Pandemic new pet boom myth busted; Adoptions lower 2021-22

The lingering COVID-19 pandemic may not have caused a dramatic increase in new pet dogs, cats and other animals in the United States.

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The global pandemic in 2020 led to some positive shifts in pet ownership. | (ManuRodmez | Shutterstock.com)
The global pandemic in 2020 led to some positive shifts in pet ownership. | (ManuRodmez | Shutterstock.com)

As Petfood Industry first reported in late 2020, the lingering COVID-19 pandemic did not cause a dramatic increase in adoptions of pet dogs, cats and other animals in the United States. Cascadia Capital’s report “Pet Industry Overview: Fall 2022” documented pet population patterns from January 2020 to September 2022.

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“Reviewing shelter data, and ignoring the seasonality of the cat population due to summer being peak kitten season, the underlying pet adoption trends appear largely unchanged,” Cascadia’s analysts wrote. “In 2Q20 the dog shelter population fell by [approximately] 20,000 and the foster population grew by [approximately] 5,000, supporting the media narrative of increased take rates. However, these changes did not move the needle and looking at longer-term trends, pet adoptions were down 200,000 overall one year into the pandemic. Two years into the pandemic and pet adoptions have remained largely flat.”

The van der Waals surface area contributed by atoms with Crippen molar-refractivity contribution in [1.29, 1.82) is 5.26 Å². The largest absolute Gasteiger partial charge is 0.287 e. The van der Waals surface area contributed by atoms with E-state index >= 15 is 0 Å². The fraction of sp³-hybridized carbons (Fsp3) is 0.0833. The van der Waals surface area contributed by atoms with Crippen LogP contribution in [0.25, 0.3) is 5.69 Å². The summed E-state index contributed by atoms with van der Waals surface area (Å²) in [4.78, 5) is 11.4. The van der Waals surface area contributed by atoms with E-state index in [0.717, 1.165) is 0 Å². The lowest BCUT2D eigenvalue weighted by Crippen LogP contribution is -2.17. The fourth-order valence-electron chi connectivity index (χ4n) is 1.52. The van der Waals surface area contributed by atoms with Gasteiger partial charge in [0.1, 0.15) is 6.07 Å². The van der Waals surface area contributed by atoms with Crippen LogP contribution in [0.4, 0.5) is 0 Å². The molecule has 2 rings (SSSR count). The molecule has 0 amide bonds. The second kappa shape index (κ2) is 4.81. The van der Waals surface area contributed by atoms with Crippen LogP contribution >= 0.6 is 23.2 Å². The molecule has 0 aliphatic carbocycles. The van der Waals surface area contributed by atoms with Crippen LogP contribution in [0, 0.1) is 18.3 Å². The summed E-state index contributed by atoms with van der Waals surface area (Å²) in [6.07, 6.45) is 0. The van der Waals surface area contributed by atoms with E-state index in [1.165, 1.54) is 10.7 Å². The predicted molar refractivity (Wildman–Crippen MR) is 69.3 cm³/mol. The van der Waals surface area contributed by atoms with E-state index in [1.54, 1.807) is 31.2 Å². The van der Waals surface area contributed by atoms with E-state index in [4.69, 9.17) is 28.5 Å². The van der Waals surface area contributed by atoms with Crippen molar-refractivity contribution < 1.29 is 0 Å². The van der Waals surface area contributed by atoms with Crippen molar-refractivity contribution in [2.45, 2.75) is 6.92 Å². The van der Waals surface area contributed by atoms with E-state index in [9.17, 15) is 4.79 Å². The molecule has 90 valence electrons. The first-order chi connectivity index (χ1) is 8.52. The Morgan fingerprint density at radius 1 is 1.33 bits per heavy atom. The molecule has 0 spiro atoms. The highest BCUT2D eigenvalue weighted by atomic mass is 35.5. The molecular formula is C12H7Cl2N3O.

In September 2022, pet adoptions from shelters remained lower than in December 2019, before the onset of the global pandemic, according to data from animal shelter data management agency Shelterwatch, formerly PetPoint. Throughout 2020, shelter pet adoptions declined. From January 2021 to September 2021, adoption numbers stagnated.


B2B media coverage of pet population in the pandemic

Cascadia’s report corroborated Petfood Industry’s earlier reporting that the demand for dogs and cats increased dramatically at the beginning of the pandemic, emptying pet adoption shelters. However, those shelters didn’t fill back up as movement restrictions limited the number of animals brought in. United States pet adoption rates remained high in 2020, but overall dog and cat adoption numbers remained lower than 2019, according to PetPoint (Shelterwatch). Much of the decline in overall pet adoption numbers resulted from fewer pets being available for adoption during the ongoing COVID-19 pandemic. Between March 13 and September 18, 2020, the number of dogs and cats entering shelters decreased. Dog numbers fell by 34% and cats by 28%. Overall during that period, 951,667 dogs and cats entered shelters.

The pandemic caused a decline in overall numbers of pets adopted from shelters, while other dogs and cats found themselves shifting homes. Yet, the rate of pet adoptions seems to have grown. In a blog, the American Veterinary Medical Association (AVMA) presented data from 24PetWatch and Best Friends Animal Sanctuary showing that the percentage of pets in shelters being adopted increased in 2020 to 58.36%, up from 51.49% in 2019. 

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